Strong coffee isn’t what you think it is.
At some point, you’ve had the experience of dragging yourself out of bed at an uncivilized hour and heading to the kitchen with one thought on your mind: “Strong coffee.”
But what does strong coffee mean?
What you’re really looking for is a jolt of caffeine, and that isn’t necessarily what defines strong coffee. In fact, when scientists talk about coffee’s “strength,” they aren’t talking about its chemical composition at all. They are talking about its physical properties. In particular, they’re interested in a measure called “total dissolved solids,” which is usually expressed as a percentage.
What are total dissolved solids?
“Total dissolved solids means the amount of substances present in the coffee compared to the water itself that composes it,” explains Giulia Angeloni, a researcher of agricultural, food and forestry systems at the University of Florence in Italy.
In other words, it’s everything in the coffee that isn’t water. It makes coffee taste dense, bold and intense.
When you brew coffee, soluble solids move from the ground coffee beans into the water and stay there, creating coffee. Whatever percentage of the coffee is made of up these dissolved solids is called the “total dissolved solids” percentage.
Which brew method has the most caffeine?
Angeloni and her research team recently brewed coffee eight different ways so they could study the chemical and physical properties of the resulting brews. Their findings published in Food Research International show which methods give you the “strongest” coffee, and which methods give you the highest caffeine concentration.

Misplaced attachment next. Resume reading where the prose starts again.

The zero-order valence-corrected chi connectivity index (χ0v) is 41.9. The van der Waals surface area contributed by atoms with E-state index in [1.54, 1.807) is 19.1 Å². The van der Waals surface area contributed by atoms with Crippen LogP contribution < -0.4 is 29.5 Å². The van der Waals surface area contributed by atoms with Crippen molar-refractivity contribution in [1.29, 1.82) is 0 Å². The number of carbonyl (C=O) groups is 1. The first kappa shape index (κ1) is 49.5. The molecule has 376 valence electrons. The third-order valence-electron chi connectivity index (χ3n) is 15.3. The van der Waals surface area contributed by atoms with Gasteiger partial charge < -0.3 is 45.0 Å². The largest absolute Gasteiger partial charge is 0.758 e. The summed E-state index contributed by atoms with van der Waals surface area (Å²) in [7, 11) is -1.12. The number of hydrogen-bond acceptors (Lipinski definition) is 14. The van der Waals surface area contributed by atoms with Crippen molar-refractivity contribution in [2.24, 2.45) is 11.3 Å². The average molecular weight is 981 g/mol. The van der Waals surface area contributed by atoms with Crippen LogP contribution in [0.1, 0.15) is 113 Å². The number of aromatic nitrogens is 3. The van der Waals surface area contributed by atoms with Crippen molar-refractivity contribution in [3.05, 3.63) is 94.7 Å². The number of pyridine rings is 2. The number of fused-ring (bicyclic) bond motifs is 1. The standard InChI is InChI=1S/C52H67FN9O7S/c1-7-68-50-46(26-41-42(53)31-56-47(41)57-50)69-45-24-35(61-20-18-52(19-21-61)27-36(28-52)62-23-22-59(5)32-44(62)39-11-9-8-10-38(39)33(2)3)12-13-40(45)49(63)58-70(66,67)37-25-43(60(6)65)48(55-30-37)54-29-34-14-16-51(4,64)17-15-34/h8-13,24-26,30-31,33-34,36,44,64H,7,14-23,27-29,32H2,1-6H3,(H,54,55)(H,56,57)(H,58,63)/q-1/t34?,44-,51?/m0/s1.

Being Italians, they studied three different methods of brewing espresso, but they also looked at moka pot coffee, French press, pour-over, AeroPress and cold brew. To the best of our knowledge (and theirs), it is the first time pour-over, AeroPress and cold brew have been analyzed in this way.
“We have demonstrated the importance of extraction conditions, comparing the different methods with the same coffee,” Angeloni said.
Caffeine vs. strength
For each brewing method, the researchers used their caffeine concentration findings to calculate an estimate of caffeine per serving. They based these caffeine-per-cup estimates on typical European cup sizes, which tend to be quite a bit smaller than North American sizes. In our graph below which plots caffeine content vs. strength for the various brewing methods, we multiplied the researchers’ caffeine concentration numbers by typical North American cup sizes to come up with our own estimates of caffeine per serving.
The graph shows six of the brewing methods, with caffeine per serving along the X-axis at the bottom, and total dissolved solids (or strength) along the vertical Y-axis. (To keep it simple, we included only the classic espresso-brewing method, rather than all three espresso methods they tested):
The four quadrants
We’ve labelled the four quadrants of the graph as gentle, aggressive, showy and sneaky. Here’s what they mean:
- Gentle: Low caffeine, low TDS%. The closer it is to the bottom left corner, the milder the coffee is in every way.
- Aggressive: High caffeine, high TDS%. If it’s near the top right corner, it packs a punch and tastes like it. Rocket fuel.
- Showy: Low caffeine, high TDS%. It probably tastes big and bold, but it’s not going to keep you up at night.
- Sneaky: High caffeine, low TDS%. This coffee is a wolf in sheep’s clothing that might sneak up on you. Don’t be deceived!
Interestingly, not even espresso made it into the “aggressive” quadrant. Espresso was certainly stronger than the other beverages, but because it is served in small, one-ounce cups, the caffeine in one shot of espresso isn’t enough to carry it into the top right quadrant. Had our graph been based purely on caffeine concentration rather than caffeine per serving, espresso would have been there.
Moka pot coffee occupies a nice middle ground on the strength scale, but again, because it is typically served in relatively small doses, a serving doesn’t carry much caffeine. If you were to double this four-ounce moka pot serving to eight fluid ounces, you’d be verging on the aggressive.